Do the right thing: But only if others do so

Christina Bicchieri, Erte Xiao

Research output: Contribution to journalArticleResearchpeer-review

194 Citations (Scopus)

Abstract

Social norms play an important role in individual decision making. We argue that two different expectations influence our choice to obey a norm: what we expect others to do (empirical expectations) and what we believe others think we ought to do (normative expectations). Little is known about the relative importance of these two types of expectation in individuals decisions, an issue that is particularly important when normative and empirical expectations are in conflict (e.g., systemic corruption, high crime cities). In this paper, we report data from Dictator game experiments where we exogenously manipulate dictators expectations in the direction of either selfishness or fairness. When normative and empirical expectations are in conflict, we find that empirical expectations about other dictators choices significantly predict a dictator s own choice. However, dictators expectations regarding what other dictators think ought to be done do not have a significant impact on their decisions after controlling for empirical expectations. Our findings about the crucial influence of empirical expectations are important for designing institutions or policies aimed at discouraging undesirable behavior.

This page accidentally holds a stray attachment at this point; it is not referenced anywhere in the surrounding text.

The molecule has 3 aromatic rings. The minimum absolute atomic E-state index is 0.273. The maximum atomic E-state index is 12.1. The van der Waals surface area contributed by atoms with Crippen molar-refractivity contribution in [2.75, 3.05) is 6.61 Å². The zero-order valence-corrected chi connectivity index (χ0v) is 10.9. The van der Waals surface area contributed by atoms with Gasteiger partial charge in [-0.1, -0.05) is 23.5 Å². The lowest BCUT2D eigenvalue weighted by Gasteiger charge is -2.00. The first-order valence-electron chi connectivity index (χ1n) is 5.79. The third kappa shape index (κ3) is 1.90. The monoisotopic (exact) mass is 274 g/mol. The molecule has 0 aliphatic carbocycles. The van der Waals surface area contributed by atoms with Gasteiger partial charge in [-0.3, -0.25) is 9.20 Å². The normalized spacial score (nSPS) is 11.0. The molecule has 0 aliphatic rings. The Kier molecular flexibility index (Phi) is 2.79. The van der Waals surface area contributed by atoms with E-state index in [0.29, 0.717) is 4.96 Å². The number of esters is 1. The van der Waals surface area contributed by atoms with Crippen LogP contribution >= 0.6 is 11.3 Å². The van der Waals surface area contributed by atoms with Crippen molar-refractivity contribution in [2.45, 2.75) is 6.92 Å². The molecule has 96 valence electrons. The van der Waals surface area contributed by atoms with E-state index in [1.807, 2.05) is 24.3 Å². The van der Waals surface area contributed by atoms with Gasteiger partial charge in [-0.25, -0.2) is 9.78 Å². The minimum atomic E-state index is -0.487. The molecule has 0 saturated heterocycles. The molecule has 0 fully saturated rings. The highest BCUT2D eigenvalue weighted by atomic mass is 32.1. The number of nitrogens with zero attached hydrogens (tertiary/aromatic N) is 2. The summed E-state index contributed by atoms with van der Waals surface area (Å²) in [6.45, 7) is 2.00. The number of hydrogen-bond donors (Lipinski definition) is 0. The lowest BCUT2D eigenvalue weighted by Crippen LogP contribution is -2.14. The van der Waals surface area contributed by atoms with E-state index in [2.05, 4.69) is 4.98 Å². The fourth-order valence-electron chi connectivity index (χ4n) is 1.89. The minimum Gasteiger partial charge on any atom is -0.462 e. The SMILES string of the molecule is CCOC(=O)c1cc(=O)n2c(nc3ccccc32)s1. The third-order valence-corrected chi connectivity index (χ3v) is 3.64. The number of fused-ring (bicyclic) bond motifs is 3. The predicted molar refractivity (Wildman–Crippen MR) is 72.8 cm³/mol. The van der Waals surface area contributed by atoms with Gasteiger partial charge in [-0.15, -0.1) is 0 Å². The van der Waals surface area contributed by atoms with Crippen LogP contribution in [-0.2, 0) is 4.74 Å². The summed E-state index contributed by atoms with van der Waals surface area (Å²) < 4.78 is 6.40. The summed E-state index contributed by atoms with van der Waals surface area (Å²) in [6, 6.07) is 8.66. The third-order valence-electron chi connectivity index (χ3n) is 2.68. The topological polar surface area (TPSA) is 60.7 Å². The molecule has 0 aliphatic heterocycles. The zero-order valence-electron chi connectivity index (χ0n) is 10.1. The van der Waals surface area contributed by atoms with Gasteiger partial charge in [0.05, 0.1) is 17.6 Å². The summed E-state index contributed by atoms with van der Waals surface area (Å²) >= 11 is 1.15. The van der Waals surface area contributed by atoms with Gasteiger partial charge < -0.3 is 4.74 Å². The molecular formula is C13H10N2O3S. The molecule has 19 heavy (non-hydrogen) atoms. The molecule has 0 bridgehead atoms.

Original languageEnglish
Pages (from-to)191 - 208
Number of pages18
JournalJournal of Behavioral Decision Making
Volume22
DOIs
Publication statusPublished - 2009

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